I’m Not Either Establishment

In last Thursday’s Democratic Party Presidential Primary debate in New Hampshire, Senator Bernie Sanders (D, VT) said Hillary Clinton was the Party’s Establishment candidate. Her response?

She rebutted Sanders’ “establishment” charge by questioning whether someone running to be the first female president can carry that label.

Leaving aside the fact that two other women—one from each party—have already run for the White House, albeit for second chair, this defense, Clinton’s infamous gender card, says much about her character and of Democrats’ view of gender politics generally.

The candidates who are running for President in this year, in 2008 when Governor Sarah Palin (R, AK) was her party’s Vice President nominee, in 1984 when Representative Geraldine Ferraro (D, NY) was her party’s Vice President nominee and in every Presidential contest in between are Americans who happen to be men or women. Full stop.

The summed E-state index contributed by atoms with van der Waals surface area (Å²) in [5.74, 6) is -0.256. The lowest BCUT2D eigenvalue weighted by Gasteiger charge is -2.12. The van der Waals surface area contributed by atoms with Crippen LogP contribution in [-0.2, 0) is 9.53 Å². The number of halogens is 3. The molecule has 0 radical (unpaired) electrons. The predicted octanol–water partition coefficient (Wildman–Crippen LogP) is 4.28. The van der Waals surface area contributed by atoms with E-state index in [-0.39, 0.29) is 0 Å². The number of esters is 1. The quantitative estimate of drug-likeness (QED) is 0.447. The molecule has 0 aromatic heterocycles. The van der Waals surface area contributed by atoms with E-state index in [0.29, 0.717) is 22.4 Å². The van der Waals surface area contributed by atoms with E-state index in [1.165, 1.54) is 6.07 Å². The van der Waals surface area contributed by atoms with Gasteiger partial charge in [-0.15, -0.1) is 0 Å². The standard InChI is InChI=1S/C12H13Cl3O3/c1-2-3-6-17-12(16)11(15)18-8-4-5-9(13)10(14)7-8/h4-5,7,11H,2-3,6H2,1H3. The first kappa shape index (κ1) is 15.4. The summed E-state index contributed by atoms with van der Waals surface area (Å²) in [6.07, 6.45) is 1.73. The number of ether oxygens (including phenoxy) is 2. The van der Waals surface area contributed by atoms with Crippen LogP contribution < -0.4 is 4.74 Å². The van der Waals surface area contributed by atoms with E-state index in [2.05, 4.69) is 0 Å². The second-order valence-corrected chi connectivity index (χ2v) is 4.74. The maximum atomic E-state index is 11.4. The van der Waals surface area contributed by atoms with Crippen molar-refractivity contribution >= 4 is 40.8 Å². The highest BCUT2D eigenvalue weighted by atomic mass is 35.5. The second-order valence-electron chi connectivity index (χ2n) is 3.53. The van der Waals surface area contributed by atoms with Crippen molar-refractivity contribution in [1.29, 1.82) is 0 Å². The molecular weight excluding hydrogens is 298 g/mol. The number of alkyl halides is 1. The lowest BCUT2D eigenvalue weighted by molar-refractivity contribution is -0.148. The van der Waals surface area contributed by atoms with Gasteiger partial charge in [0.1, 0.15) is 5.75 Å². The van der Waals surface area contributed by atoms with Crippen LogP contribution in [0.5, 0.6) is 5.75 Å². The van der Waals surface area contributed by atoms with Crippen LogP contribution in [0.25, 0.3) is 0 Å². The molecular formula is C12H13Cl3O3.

Hillary Clinton is the only candidate in 32 years who considers herself a woman first, and an American only secondarily. In fairness to her, though, this comes in the environment of the Left’s last seven years of identify politics, of #BlackLivesMatter but others don’t, of the cop acted stupidly, and on and on.

Haven’t we had enough of Democrats’ identity politics sewage? Think about this, folks, as you go to the New Hampshire polls today, whether to vote in the Democratic Party Primary or the Republican Party Primary.

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